Zach Braff's movie, Michael Douglas & Diane KeatonBy Gerri Miller
New movies are coming out this month with several actors in interfaith marriages. Plus, the much anticipated Zach Braff film.Go To Pop Culture
Review of Blue Italian (Click to order) by Rita Ciresi. Dell Books. ISBN:. 304pp. $11.95
We've met these people before--in books, in movies, at Bar Mitzvahs. We're even related to some of them. Rosa Salvatore sat next to us in homeroom. Gary Fisher played his stereo too loudly in the dorm. Given this kind of acquaintance, Blue Italian is a comfortable, breezy read punctuated with moments of high-flying humor and heartbreaking tragedy. It is also a very familiar story which too often relies on well-worn situations and stereotypes to relate what the author herself describes as a "spoof of Love Story."
Rosa is a native, or as she sees it, a survivor of the Pizza Beach section of New Haven. Gary, a law student at Yale and a product of Long Island's prosperous Five Towns, is a disaffected Jew. Both are tethered to their ethnic backgrounds, introducing a convenient theme that sets the tone of the novel. The two meet at Yale New Haven Hospital where Rosa is a social worker and Gary is a legal aid volunteer assigned to represent one of her clients. It is love at first sight for Rosa. The seemingly reluctant Gary is not far behind. The magnetic attraction of these opposites becomes integral to the pacing and organization of the narrative.
But once they've come together, what happens to two people who have almost nothing in common? In this case they marry in a simple civil ceremony, grateful to be spared "being carried above everyone's head in a chair." They are even more grateful for not having to submit to a wedding that Rosa describes as "The Godfather without guns." The newlyweds resign themselves to being the objects of two receptions, one hosted by the Salvatores in their backyard, the other fastidiously catered in the Fishers' sterile mansion.
As it turns out, this kind of movement, skipping from scene to scene, family to family, does not allow the novel to mesh completely. Everyone stays in their corner, in melodramatic opposition to one another. Rosa and her mother Antoinette are not just another mother and daughter at odds with each other; they need a translator. Ms. Ciresi writes:
"Antoinette and Rosa used different words for just about everything, and it was not just a question of Antoinette resorting to Italian and Rosa insisting on English. Antoinette called eating pasta four times a week thrifty. Rosa called it cheap. Antoinette called marrying a neighborhood boy sensible. Rosa called it instant death."
Rosa's relationship with her mother-in-law Mimi is more complex as they vie for Gary's attention. "To Rosa, the other woman in Gary's life," Mimi writes in a card enclosed with lingerie. Despite this, they seem to persistently stay in each other's way. The chunky Rosa refuses to undress in front of the obsessively thin Mimi in department store dressing rooms, but goes shopping with her every chance she gets. Mimi, a living example of multiple plastic surgeries and an efficient and finicky hostess, chides Rosa about her appearance and her taste in bridal gifts. Yet Mimi is inexplicably silent when Rosa picks out Blue Italian, a gaudy china pattern, as if she understands it to be an ironic but necessary compromise. This preoccupation with material things eventually leads Rosa to connect deeper into her past, poignantly contrasting then and now.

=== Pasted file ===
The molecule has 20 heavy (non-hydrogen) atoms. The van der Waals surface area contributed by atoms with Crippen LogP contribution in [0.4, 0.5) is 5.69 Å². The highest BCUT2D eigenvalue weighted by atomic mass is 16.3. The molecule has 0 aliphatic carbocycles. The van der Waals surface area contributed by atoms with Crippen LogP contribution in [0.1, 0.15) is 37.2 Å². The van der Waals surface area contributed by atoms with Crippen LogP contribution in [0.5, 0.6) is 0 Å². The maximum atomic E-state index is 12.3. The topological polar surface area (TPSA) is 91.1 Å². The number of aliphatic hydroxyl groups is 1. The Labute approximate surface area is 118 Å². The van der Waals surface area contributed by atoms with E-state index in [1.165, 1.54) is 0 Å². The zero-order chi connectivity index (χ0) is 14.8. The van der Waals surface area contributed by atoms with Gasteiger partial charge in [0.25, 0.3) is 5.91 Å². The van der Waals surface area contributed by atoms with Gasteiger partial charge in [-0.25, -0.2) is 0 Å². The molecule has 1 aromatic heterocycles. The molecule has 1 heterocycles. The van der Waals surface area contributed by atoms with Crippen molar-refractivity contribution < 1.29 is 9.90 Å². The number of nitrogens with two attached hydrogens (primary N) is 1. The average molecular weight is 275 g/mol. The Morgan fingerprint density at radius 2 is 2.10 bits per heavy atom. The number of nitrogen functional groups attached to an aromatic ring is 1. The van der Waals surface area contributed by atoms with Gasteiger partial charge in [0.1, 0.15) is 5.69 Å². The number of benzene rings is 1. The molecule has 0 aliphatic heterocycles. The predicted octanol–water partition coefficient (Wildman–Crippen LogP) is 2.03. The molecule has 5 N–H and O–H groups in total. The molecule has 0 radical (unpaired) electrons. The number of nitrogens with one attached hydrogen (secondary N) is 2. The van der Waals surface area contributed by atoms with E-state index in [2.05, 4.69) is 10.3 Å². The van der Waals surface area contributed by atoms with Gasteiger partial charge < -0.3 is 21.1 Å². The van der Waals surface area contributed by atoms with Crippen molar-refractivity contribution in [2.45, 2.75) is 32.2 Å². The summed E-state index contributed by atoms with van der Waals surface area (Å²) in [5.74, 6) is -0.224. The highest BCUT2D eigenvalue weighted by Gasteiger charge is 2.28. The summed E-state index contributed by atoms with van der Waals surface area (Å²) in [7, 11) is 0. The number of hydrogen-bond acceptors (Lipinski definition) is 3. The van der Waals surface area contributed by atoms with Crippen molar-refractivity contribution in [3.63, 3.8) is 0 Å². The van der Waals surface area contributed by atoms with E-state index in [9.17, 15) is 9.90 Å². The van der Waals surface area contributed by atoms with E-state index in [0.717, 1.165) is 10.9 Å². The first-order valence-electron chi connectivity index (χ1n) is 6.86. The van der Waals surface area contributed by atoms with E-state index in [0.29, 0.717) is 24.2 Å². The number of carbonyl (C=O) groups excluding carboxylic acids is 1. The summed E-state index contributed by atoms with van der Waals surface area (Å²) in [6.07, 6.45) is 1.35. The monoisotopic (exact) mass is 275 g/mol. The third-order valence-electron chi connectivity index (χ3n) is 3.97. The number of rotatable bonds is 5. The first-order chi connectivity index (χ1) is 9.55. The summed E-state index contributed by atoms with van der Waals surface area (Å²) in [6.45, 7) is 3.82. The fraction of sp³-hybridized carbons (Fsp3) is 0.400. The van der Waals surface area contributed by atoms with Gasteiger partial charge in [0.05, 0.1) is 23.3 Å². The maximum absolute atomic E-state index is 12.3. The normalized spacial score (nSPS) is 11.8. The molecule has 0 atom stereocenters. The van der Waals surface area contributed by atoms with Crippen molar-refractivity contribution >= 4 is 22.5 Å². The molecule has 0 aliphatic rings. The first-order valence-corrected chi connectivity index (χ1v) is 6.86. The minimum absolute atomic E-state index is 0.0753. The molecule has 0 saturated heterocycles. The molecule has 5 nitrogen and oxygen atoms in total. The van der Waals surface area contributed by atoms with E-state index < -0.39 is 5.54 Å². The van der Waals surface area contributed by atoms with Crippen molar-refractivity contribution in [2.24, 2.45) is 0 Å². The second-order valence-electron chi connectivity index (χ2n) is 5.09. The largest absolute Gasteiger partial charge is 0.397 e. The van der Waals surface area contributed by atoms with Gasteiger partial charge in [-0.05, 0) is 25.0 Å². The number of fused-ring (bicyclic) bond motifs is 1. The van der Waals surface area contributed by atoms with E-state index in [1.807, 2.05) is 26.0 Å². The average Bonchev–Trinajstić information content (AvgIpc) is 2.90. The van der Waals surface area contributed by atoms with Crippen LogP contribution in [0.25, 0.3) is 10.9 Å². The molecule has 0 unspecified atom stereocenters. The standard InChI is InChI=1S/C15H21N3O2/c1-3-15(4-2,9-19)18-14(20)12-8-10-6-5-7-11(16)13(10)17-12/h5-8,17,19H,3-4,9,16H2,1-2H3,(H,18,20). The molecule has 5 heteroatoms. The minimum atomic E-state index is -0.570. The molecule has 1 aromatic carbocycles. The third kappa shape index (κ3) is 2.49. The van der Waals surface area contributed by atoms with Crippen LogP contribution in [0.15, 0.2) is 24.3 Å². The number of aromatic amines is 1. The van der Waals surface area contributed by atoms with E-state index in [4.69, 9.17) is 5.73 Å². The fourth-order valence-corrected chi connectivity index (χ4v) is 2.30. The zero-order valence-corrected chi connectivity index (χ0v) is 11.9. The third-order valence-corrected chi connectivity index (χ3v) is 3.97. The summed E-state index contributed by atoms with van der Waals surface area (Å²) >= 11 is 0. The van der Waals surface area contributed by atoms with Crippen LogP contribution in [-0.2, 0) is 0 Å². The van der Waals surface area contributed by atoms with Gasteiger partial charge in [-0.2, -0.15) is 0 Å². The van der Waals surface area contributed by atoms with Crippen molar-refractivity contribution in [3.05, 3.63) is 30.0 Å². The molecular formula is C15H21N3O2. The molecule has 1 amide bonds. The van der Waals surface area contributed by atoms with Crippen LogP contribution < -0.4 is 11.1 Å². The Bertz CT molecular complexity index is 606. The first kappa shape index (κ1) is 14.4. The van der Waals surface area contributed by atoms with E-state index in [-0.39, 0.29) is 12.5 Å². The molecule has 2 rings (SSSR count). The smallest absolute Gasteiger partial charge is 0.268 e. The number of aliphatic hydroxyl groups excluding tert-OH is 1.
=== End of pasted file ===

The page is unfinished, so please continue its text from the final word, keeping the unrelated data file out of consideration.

"Rosa had wanted deep midnight blue and silver towels, the colors of the moon and stars and sky, to remind her of the sparkling, fragmented beauty of the constellations. There had been too many streetlights on Pizza Beach, and Rosa had not really seen the stars until she visited the Hayden Planetarium... "
At its best, Blue Italian is also an accomplished portrait of a marriage. Despite the blockades set up by their families, Rosa and Gary arrive at true love. Along the way though, they are frequently sidetracked by the opposing forces that can govern passion between two people. "'How could I ever have married you?' she thought. And then, the next moment: 'How could I not have?'"
By the end the novel, pushed along by some heavy-handed foreshadowing, rolls towards its inevitable tragedy. Rosa's suspicions of Gary's infidelity are embarrassingly trivial compared to the real culprit -- a malignant tumor. As Gary lays dying, the Love Story spoof that Ciresi intended to write quickly turns maudlin. Rosa advocates for the Jewish burial that she is certain Gary would want. Mimi however, refuses to play Naomi to Rosa's Ruth and scolds everyone around her for being too emotional.
Rita Ciresi is a very funny writer who takes an artistic risk in trying to shape recognizable material into original fiction. Occasionally, she does freshly explore these recurrent themes. It seems easier however, to capitalize on the fireworks that ensue when a rich Jewish boy marries an Italian Catholic girl from the other side of the tracks. Ms. Ciresi would have been better off immersing her readers in the plot rather than having us watch her exploit it. But her talent is such that she does make these characters durable, demonstrating that a pleasant read is an achievement in itself.